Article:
Many a travel book has been written over the years. Some modern day classics would include; The Innocents Abroad by Mark Twain, On the Road by Jack Kerouac and A Walk In the Woods by Bill Bryson. Before the choir chimes in, I’m sure there are plenty others worthy of mention, but I’ll keep a short list for simplicity sake.

One of the all-time classics from yesteryear would surely include; Livres des Marveille du Monde or The Travels of Marco Polo… published around the year 1300. It covers the 17 year old as he logs 15,000 miles and spends 24 years on the Silk Road traversing various parts of Asia and China before returning to his hometown of Venice. A true classic.

Another timeless tome is “The Innocents Abroad,” by Mark Twain. Published in 1869, he discusses his travels through Europe and the Holy Land. Samuel Clemens may have been best remembered as a writer, but he traveled extensively as well.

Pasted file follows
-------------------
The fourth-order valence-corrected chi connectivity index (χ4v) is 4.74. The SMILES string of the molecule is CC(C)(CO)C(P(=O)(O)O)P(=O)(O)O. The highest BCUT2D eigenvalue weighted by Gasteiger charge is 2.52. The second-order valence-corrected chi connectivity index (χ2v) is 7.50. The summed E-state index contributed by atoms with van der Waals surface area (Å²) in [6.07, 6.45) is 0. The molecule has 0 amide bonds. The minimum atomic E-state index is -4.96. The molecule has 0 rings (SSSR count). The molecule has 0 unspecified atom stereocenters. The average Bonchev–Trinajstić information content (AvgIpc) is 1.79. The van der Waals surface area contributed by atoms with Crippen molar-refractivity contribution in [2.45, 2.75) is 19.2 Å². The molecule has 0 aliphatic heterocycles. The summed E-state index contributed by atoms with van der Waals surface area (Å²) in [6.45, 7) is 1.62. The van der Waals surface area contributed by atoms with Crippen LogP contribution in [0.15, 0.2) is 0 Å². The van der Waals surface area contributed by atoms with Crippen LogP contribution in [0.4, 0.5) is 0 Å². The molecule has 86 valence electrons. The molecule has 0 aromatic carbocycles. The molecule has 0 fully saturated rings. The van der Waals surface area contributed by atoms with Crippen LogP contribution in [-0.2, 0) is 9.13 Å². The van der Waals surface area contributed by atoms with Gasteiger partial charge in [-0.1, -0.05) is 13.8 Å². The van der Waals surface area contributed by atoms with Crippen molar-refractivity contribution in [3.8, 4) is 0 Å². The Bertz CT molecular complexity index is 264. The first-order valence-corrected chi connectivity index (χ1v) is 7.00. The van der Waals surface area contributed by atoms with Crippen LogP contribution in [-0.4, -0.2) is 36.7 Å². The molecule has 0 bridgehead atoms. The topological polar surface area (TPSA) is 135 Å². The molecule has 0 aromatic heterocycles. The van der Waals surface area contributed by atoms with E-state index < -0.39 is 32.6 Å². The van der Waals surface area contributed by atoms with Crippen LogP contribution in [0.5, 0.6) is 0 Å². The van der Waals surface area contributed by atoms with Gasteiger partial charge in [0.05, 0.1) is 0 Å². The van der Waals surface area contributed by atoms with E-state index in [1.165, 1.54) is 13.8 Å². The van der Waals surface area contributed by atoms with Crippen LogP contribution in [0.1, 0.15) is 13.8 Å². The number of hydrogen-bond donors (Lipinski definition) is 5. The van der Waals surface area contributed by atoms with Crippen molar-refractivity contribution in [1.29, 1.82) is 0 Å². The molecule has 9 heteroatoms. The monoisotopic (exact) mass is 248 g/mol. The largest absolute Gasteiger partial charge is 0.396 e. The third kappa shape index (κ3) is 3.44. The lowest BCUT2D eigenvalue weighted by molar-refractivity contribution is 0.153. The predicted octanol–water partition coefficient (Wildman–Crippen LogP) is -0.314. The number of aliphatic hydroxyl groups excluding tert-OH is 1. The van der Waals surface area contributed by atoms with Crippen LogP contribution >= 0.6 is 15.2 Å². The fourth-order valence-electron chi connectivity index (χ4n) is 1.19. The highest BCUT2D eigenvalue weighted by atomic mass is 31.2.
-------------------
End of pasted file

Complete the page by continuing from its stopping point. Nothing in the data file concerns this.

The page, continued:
So, as I continue my own Wanderlust thoughts and rationalize getting an extended journey on the calendar, I have plenty of inspiration to read… and/or re-read.

Turning a thought into reality will require some work.


In Search of Eagles...

“In an eagle there is all the wisdom of the world”

~ Lame Deer ~

This past week, I was gently reminded that photographing wildlife is vastly different than shooting a sporting event. The latter occurs during a designated time at a specific location. You show up, snap a few frames and go home when the final whistle blows (okay… maybe it’s not this easy, but you get the point).